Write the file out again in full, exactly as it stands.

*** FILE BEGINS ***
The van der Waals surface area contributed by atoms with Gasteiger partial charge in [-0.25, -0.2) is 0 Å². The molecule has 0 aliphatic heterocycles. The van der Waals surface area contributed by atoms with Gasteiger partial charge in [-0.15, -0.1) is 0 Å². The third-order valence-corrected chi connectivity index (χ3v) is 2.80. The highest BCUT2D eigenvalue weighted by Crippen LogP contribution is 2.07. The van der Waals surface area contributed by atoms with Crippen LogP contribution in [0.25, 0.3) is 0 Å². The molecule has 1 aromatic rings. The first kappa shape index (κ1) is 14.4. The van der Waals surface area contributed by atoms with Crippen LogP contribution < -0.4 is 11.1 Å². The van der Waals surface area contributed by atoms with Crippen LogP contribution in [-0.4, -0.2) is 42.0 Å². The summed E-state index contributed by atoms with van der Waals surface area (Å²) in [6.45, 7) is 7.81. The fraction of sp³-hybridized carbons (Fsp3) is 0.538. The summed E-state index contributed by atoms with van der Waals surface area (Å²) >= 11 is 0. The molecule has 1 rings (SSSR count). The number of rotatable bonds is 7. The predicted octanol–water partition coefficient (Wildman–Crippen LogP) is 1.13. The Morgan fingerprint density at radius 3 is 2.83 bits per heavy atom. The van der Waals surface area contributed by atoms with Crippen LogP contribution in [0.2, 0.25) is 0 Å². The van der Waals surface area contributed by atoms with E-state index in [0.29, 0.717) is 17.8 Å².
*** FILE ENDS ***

The van der Waals surface area contributed by atoms with Gasteiger partial charge in [-0.25, -0.2) is 0 Å². The molecule has 0 aliphatic heterocycles. The van der Waals surface area contributed by atoms with Gasteiger partial charge in [-0.15, -0.1) is 0 Å². The third-order valence-corrected chi connectivity index (χ3v) is 2.80. The highest BCUT2D eigenvalue weighted by Crippen LogP contribution is 2.07. The van der Waals surface area contributed by atoms with Crippen LogP contribution in [0.25, 0.3) is 0 Å². The molecule has 1 aromatic rings. The first kappa shape index (κ1) is 14.4. The van der Waals surface area contributed by atoms with Crippen LogP contribution < -0.4 is 11.1 Å². The van der Waals surface area contributed by atoms with Crippen LogP contribution in [-0.4, -0.2) is 42.0 Å². The summed E-state index contributed by atoms with van der Waals surface area (Å²) in [6.45, 7) is 7.81. The fraction of sp³-hybridized carbons (Fsp3) is 0.538. The summed E-state index contributed by atoms with van der Waals surface area (Å²) >= 11 is 0. The molecule has 1 rings (SSSR count). The number of rotatable bonds is 7. The predicted octanol–water partition coefficient (Wildman–Crippen LogP) is 1.13. The Morgan fingerprint density at radius 3 is 2.83 bits per heavy atom. The van der Waals surface area contributed by atoms with Crippen LogP contribution in [0.2, 0.25) is 0 Å². The van der Waals surface area contributed by atoms with E-state index in [0.29, 0.717) is 17.8 Å².